Bring Roman Miracles to this Rule, you may divide them into three Ranks; for some of them are but meer Tales; some are counterfeit Impostures, and Artificial tricks of Juglers: others have a real Being, but the Question is, whence they have it.

As for the first sort of Miracles: The Papists have by little and little, heaped them to such an extravagancy, that divers of their Communion, who have some Modesty left them, can scarce forbear blushing at the Re∣lation. Gregory of Tours, and Gregory the first Bishop of Rome, (if the four Books of Dialogues be truly his) did begin pretty well to tell stories: but these are nothing to the advances made by other Prelates, and great Roman Doctors, in the following Ages: And I may say confidently that these Ro∣manists are not much short of the most extravagant Romancers. There you shall read of Constantine the Great be∣ing a Leper, and transferring his Ro∣man Empire upon that Pope that made him clean, of Wolves, and Lyons bringing back Lambs, and restoring Page  125 them out of their Entrails, after they had torn them to pieces; of Birds flocking about to hear Sermons; and of Asses becoming Roman Catho∣licks, at least kneeling to adore the Mass-Sacrament, &c. They cannot conceive any great man to be a Saint, unless he hath an extraordinary gift for the working of such Miracles. How true they be, you may best learn of the very Saints, who deny them: As for Example, S. Bernard, S. Chrysostom, and St. Gregory, and yet they are for∣ced upon them: And you can hardly pass for a true Catholick, unless you believe that St. Bernard was saluted, and suckled several times by our Lady in her Image; that St. Chrysostom did Raise the dead, did cure all sorts of in∣curable diseases; and had every night St. Paul himself whispering in his Ear, what he did write on his Epistles. And as to St. Gregory the Great, he had no meaner whisperer then the Holy Ghost in Person, under the shape of a Pigeon sitting quietly upon his head, and sometimes stretching down her Bill into his Mouth, when he was Prea∣ching. And we know that the Grand Impostor, Mahomet, pretended some∣what the like about the same time. Page  126 Now you may be sure all these things are Fabulous, since disowned by the very men who are pretended to have had them, and who therefore knew best the truth of all these works, and assistances.

Much like to these are the Miracles of Ignatius Loyola, when he cures Wo∣men in their Travail, if you but set his Seal, or Signet on their Belly; when he makes the house where he happens to be, horribly shake; and when himself grows as hot, and as terrible as Mount Aetna, by the fierce motion of that Spirit, which from a debauch'd Soldier, made him a holy Jesuit: or when he sees the Soul of his dearest Friend Hosius mounting up into the Sky, far more gorgeous then the Soul of any other: or when he works greater Miracles with his own name in a little piece of paper, Cum nomine suo Chartae inscripto, then Moses and the Apostles did in Gods name. We cannot deny (says the Bishop of Canaries) but sometimes very grave men write, and leave to posterity such reports about Saints Miracles, humouring hereby both them∣selves and the people, whom they perceive both prone to believe, and importunate to have them do so.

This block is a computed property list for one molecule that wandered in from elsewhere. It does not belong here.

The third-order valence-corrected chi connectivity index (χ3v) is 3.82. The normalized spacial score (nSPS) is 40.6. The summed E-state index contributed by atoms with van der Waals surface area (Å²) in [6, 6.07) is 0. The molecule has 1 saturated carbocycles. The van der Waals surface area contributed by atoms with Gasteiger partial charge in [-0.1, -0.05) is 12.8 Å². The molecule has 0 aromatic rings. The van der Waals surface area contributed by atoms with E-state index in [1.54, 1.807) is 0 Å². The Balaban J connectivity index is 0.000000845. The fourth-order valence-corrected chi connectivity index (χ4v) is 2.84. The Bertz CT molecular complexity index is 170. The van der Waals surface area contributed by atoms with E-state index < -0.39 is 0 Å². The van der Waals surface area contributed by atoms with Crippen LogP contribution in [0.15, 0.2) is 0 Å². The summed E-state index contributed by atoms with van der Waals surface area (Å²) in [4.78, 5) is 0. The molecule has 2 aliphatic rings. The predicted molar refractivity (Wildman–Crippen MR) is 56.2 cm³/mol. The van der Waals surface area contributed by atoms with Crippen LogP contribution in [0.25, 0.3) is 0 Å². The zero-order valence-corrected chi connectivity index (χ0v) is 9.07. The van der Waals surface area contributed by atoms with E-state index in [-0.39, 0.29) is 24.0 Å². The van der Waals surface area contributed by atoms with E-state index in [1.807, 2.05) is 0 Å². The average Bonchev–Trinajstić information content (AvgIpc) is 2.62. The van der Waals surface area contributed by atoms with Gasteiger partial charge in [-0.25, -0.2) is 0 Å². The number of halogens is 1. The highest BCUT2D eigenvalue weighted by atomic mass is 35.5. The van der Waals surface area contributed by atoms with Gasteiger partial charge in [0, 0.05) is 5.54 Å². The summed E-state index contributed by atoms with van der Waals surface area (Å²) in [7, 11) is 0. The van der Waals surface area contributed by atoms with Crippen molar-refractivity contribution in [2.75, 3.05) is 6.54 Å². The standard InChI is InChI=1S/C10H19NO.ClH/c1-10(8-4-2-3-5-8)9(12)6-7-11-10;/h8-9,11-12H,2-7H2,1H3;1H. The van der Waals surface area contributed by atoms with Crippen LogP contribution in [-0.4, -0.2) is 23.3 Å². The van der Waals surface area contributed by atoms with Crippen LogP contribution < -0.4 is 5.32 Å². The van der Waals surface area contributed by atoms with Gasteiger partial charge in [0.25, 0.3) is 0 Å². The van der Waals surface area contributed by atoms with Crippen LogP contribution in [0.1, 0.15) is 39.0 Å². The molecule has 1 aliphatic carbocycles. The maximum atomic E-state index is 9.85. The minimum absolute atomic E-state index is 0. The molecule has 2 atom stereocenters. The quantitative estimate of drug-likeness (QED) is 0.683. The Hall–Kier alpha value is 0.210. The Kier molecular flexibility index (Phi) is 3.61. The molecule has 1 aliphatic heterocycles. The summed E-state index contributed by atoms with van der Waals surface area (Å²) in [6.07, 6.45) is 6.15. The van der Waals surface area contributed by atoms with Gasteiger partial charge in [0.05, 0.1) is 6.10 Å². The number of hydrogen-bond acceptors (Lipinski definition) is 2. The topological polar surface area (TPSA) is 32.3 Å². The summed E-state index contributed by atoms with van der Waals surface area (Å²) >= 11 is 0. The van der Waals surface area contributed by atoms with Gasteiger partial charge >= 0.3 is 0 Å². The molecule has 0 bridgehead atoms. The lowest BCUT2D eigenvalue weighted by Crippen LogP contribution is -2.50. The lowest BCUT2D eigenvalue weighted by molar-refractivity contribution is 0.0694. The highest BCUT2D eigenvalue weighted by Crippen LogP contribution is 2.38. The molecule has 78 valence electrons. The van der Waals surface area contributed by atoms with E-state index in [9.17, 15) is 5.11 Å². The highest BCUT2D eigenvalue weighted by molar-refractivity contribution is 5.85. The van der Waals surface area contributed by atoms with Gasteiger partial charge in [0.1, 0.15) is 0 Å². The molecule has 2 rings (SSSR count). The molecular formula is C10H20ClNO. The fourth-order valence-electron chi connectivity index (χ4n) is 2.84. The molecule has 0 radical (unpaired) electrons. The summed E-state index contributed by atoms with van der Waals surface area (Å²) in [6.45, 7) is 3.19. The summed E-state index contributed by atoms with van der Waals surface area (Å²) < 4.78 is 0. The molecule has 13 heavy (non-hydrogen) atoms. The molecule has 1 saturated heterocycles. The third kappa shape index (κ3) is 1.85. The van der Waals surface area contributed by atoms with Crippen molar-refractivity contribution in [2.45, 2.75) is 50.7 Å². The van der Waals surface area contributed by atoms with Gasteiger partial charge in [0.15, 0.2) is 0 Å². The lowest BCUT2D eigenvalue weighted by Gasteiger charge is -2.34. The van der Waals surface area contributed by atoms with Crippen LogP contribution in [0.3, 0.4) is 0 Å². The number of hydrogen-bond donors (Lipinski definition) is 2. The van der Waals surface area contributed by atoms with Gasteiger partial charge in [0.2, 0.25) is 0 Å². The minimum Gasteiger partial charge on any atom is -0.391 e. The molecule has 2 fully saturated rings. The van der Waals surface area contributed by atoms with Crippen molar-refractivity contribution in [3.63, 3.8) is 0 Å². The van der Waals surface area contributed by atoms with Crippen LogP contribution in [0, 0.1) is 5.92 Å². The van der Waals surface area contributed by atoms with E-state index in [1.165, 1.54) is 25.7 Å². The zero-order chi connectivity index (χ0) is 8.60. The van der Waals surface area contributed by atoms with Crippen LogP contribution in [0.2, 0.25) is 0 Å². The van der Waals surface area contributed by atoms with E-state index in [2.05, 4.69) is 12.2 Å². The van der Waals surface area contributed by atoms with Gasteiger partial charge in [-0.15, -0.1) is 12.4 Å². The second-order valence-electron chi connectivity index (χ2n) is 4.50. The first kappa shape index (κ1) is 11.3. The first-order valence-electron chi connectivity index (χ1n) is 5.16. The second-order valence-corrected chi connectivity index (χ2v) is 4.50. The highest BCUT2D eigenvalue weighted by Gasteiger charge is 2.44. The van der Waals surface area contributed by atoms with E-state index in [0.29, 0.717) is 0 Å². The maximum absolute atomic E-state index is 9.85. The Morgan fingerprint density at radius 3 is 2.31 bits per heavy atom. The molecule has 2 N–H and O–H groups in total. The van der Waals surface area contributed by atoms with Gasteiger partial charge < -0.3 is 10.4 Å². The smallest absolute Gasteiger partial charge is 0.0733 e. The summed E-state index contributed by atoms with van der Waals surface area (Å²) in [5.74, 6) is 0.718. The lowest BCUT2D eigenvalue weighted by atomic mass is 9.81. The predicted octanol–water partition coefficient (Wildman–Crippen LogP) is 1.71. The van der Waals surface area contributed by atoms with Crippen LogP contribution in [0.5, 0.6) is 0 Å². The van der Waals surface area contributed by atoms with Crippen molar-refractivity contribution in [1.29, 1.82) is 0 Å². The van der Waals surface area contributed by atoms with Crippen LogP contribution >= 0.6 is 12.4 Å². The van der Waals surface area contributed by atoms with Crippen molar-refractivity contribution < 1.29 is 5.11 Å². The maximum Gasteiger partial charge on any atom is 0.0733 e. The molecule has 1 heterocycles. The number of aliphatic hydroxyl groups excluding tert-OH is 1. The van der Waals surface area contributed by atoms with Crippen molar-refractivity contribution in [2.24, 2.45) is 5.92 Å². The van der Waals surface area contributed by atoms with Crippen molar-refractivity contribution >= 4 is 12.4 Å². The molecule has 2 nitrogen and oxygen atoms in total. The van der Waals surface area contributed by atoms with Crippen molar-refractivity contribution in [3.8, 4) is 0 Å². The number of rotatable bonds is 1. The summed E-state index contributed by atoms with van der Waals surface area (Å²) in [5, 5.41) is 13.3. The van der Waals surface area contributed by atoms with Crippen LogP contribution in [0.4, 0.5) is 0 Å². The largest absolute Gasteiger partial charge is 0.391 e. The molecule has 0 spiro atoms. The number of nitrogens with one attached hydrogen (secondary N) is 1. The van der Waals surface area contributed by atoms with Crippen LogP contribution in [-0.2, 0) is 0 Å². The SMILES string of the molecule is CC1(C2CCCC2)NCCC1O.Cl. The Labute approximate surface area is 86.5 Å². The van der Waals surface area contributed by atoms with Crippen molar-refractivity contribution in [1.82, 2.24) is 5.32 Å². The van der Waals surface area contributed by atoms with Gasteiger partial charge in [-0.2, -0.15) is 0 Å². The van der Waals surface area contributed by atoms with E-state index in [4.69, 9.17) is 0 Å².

Page  127For the Authority of the above cited Fables, that worthy Divine quotes their own various Authors, citing the seve∣ral Books, and Pages, where they are related; for confirmation of which, I must refer you to the 45th p. of his Book before mentioned. And is it not here∣by evident to all that will not wilfully blind themselves to their own delusion, that these Stories, if true, are no other than Diabolical Cheats; being such, as in no wise can be imagined to confirm the Evangelical Doctrine, but rather the Superstitions and Orders by the Ro∣manists, imposed upon the world: Or if they are not true, then may we con∣clude them to fall within the number of those lying Wonders foretold of in the Scripture, by which Antichrist shall en∣deavour to establish his Blasphemies a∣mongst a Credulous, and Bigotted Gene∣ration. And what can their Fathers, that report those sottish Legends, be thought to be, but such a sort of peo∣ple as are marked out by the Prophet Ezekiel, when he says, The Prophets Prophesy Lies, and the Priests bear Rule by their means, and my people love to have it so, and what will you do in the end there∣of? O Depraved, and Adulterous Church, that imposeth on her Prose∣lytes Page  128 the Credit of such Fictions, that thereby she may procure a reverence, and belief of those Superstitions, and Idola∣tries, which her tainted Doctors teach.